Did you ever start book one of a series, or of a new to you author, and a few pages in, you’ve got to take a break and log in to your library and see how many of their other books you can put on hold? Yeah, so that was me, about fifteen pages into Hot In Hellcat Canyon, a contemporary romance, by Julie Anne Long. And it turns out, Ms. Long is not exactly a new to me author – Goodreads tells me I have, in fact, read one of her historicals (I Kissed an Earl), and that I immediately then added the rest of that series to my “want to read” shelf, but was, at the time, lacking a library card, and so the rest of the books have so-far gone unread.
I can assure you that this will be remedied right quick, now that I’ve got a library card again.
Because Hot in Hellcat Canyon was 99.9% my cup of tea. Grown ass hero & heroine who – shockingly rare in so many books – act like the actual adults they are at least 90% of the time. Relationships complicated by issues that actual humans encounter, even if not quite on the scale a Hollywood movie star (the hero, John Tennessee McCord) might. Women with complicated emotions and backstories that make them neither the victim or the angel of their own stories (our heroine, Britt Langley). Enough low-hanging sequel bait to make me wish my local library had a better Overdrive account. And nearly enough sarcasm and quick wit to please a dialogue loving reader like myself.
The book had a genuine, sweet sense of romanticisim that is too-often lacking from books in the romance genre – not the achingly, lovely-dovey overtly over sweetness, but those “Oh, that little moment where he appreciates her intelligence make my heart ache” and “I full-out smiled when she noticed a tiny thing that made a big difference to him in the long run” kind of scenes that make a book more perfect. And then there are women being friends in ways that also made me want to cry – not the forced & overly sweet ‘we always get along and like each other’ type of friends, but that real, true, ‘I can hate your guts right now, but still miss you and love you to pieces and also protect you when you’re not looking’ type of relationships that are definitely realistic to any of us who have sisters.
And, somewhere near the middle of the book, the whole thing was just about RUINED, because the two main characters started to have this conversation about life, and luck, and success and failure that is literally one of the most mature things I’ve ever read in a novel, and I immediately started freaking out, because it was so right, and true, and perfect, but it was also in the MIDDLE of the book, which meant, they were probably going to blow it all up somehow, and I almost had to stop reading right there, I was so upset at just the idea of them f-ing it up. They did. Of course. But they also fixed it. And I’m glad I saw it through, but it was a close call – there are very few authors I know/like well enough to trust that even if they’re going to blow it all up they’ll know how to put it back together in an acceptable (to me) manner – which is to say, that they blow it up without taking it too far, without saying or doing things you know no real life human would be able to forgive or get over, etc. I may not trust Long that way yet, but I’m definitely going to give her more chances to prove she can do it this well again.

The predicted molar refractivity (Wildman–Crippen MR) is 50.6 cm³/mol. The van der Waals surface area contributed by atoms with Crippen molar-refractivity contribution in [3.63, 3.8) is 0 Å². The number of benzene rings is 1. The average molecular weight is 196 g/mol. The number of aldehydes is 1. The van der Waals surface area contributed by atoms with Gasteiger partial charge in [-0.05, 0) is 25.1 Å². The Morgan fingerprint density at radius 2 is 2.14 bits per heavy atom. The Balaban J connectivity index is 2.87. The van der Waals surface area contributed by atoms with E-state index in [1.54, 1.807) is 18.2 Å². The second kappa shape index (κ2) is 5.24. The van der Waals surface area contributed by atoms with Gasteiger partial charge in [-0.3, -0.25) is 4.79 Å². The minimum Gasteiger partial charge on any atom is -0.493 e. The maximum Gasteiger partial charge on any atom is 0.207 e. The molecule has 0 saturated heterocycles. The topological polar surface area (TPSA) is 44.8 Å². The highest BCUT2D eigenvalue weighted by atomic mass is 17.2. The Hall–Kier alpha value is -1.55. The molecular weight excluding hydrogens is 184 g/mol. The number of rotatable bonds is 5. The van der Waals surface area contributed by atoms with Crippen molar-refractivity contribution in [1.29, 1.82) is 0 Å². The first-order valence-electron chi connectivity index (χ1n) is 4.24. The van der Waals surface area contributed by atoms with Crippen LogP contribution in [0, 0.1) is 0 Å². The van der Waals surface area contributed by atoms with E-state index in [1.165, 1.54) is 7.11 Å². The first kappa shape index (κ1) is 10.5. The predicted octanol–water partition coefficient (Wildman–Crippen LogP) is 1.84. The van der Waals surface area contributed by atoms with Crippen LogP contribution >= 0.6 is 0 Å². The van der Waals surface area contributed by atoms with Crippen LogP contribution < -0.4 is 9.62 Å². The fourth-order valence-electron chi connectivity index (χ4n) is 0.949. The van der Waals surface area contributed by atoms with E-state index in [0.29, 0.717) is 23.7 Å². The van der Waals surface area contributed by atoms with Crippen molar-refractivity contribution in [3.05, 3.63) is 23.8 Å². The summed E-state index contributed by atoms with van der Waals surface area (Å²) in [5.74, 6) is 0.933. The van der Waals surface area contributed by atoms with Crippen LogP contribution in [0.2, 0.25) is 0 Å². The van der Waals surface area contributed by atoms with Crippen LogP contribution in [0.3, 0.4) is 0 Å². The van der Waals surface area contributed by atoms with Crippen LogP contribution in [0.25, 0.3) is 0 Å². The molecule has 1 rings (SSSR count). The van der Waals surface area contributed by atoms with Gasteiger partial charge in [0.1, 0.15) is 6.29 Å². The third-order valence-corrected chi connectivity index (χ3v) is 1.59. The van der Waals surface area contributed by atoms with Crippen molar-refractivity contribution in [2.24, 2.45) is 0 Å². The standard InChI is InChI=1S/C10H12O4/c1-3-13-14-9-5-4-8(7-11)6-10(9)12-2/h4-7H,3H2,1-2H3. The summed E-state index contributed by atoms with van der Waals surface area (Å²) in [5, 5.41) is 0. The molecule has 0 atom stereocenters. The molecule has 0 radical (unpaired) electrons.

The conversation in question was about how you put in all this hard work, and you follow the rules, or you’re a good person who tries hard, and eventually you have some successes in your life, and you think that they’re because of all that, because of all you are and all you’ve done. But then you fail, and it’s almost impossible to understand how that happens, because… you’re still the same person! You’re still good, or a hard worker, or kind to strangers and small animals, and somehow, your life has fallen apart anyways?? And that’s … not how it’s supposed to work?!? And how, eventually, you just realize, that … that’s just how life is. That it’s unfair, or unjust in some ways, and that it’s never going to balance out anyhow, and so you learn to be a good person ANYways. In spite of all that. Not because you have to, in order to get a certain result – because that’s never going to happen – but just because you want to be a good person – the kind who tries, who loves, who lives, who does whatever – that even though there’s no guarantee of good outcomes, that doesn’t stop good people from living good lives. Which reminded me of one of my favorite quotes of all time –
“Life is weird and annoying for geeks like me, because it doesn’t adhere to logic a lot of the time. It’s a wild Seussian machine. We put in Hard Work and Passion and Money and expect to get back Success, when we’re just as likely to get back Failure or Wild Monkeys or Surprise Baby. The hell of it is, we are told by the culture, our parents, ourselves, that Life is a logical machine. Now, sure, it’s really rare to put Nothing into the machine and get Success back from it, so it makes sense to load the machine with good stuff, but sometimes it’s just going to shoot out a giraffe at you.” Commander Logic, December 2011, How to Get Unstuck
– but also just really, really impressed me as far as the absolute maturity and humanity of this hero and this heroine. Which doesn’t mean they still don’t have super steamy sexy fun times, or that they aren’t complete assholes to each other every now and again, but doesn’t that just make my point even more?
I know a lot of people, myself included, read for escapism. To get away from the ordinary and everyday. But if the characters aren’t rooted there? In the muck and mire of what makes people people? Then I never manage to get far enough into the story to follow them anywhere at all.
I have a feeling I’m going to enjoy following Ms. Long’s characters for quite a while.